Photography by Elizabeth Denning.
“Malcolm and I both lost our jobs in the hospitality industry at the start of COVID,” Jack Tonkin tells us.
Despite the unfortunate news, he’s brimming with excitement as he launches into the story of how his fine-dining-at-home venture came to be.
Pair Dining is a project by chef Jack Tonkin and Scottish sommelier, Malcolm Diack.
Having both worked at East End Cellars prior to COVID-19 related closures, Jack says that it only took a few knock off beers to work out the two shared the same philosophy.
“Seasonality, sustainability, and everything local,” Jack says.
The duo wanted to find something that brought together their passion for food, wine, and dining in general.
Jack, who has years of catering experience, says that Pair Dining is the natural elevation of his business.
“As opposed to catering, we bring the restaurant to you,” he says.
Indeed, their service goes past just food and wine. The duo bring their own linen and crockery, as well as their shared knowledge on what you’re consuming.
The experience is entirely fine dining and while the venture is still small scale, Jack says that they wanted to put their money and resources in the right places and right people.
“Our produce and producers are sustainable, ethical, and local as possible,” Jack says.
“Everything is in season, which means that there’s not one set menu that everyone gets, depending on the season, or the wines picked, we write the menu to that.”
Those requesting a Pair Dining dinner have a lot of flexibility, as the menu is largely reliant on the wine picked.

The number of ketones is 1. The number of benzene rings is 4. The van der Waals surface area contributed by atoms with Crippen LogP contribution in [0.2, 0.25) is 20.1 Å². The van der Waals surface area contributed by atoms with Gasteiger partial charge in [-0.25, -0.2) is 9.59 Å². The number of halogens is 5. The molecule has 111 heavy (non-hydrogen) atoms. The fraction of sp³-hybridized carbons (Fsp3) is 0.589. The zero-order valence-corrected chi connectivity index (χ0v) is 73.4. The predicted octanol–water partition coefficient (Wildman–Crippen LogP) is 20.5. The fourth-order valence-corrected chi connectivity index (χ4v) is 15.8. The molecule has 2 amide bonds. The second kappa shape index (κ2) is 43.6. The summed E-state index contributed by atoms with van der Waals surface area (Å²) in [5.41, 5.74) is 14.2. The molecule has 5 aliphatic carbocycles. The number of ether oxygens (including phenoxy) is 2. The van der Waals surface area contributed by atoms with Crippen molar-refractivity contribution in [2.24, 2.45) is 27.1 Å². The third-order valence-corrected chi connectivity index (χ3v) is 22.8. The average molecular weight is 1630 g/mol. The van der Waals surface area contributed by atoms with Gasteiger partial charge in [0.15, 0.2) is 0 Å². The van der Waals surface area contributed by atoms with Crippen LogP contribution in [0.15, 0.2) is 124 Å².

Malcolm, whose hospitality notches span from Michelin Starred restaurant, The Kitchin in Edinburgh, to East End Cellars, and now CRFT Wines in the Adelaide Hills, is more than familiar with wine and wine pairings.
Jack has also worked as a chef at veritable Adelaide institution, Peel Street Restaurant, but it was at East End Cellars where he was in charge of food and wine pairings.
With COVID-19 restrictions still in place, Pair Dining’s recent dinners have been capped at eight to ten people, but there is potential for up to 30 if venue (and restrictions) permit.
The process appears to be fluid, with the duo cooking up a menu from provided pointers, whether these be wine choices, dietaries, produce or any other preferences.
“They approach us, we pitch them what’s in season, and we go from there,” Jack says.
“We’ll also get in touch with clients with the best ingredients that are currently in season and the wines that we think are banging right now.
“It’s basically whatever they want.”
A normal dinner is generally five courses, with three snacks, and five matching wines. The first snack is generally paired with a native inspired gin and tonic, so overall, eight courses, and six drink pairings.
Jack runs me through an upcoming event, set to feature a pretty dazzling menu, beginning with an oyster. No ordinary oyster, this one will be paired with apple, mountain pepper, and pickled Kohlrabi.
Other dishes include salt and vinegar artichoke and salt bush, and squid ink biscuit with whipped cod roe.
Forrest mushroom consomme, mushroom ravioli, Murray cod and smoked leeks, kangaroo with smoked artichoke, and a honey parfait with macadamia, parsnip and black sesame round off the menu.
On the drinks side, the food is paired with a levy of interesting varietals, both local and international.
It’s clear that seasonal and native ingredients are at the forefront of what Pair Dining stands for.
“We’re expanding, and we’re always on the lookout on who to work with, what to include, it’s all very organic,” Jack says.
“We’re letting it happen.”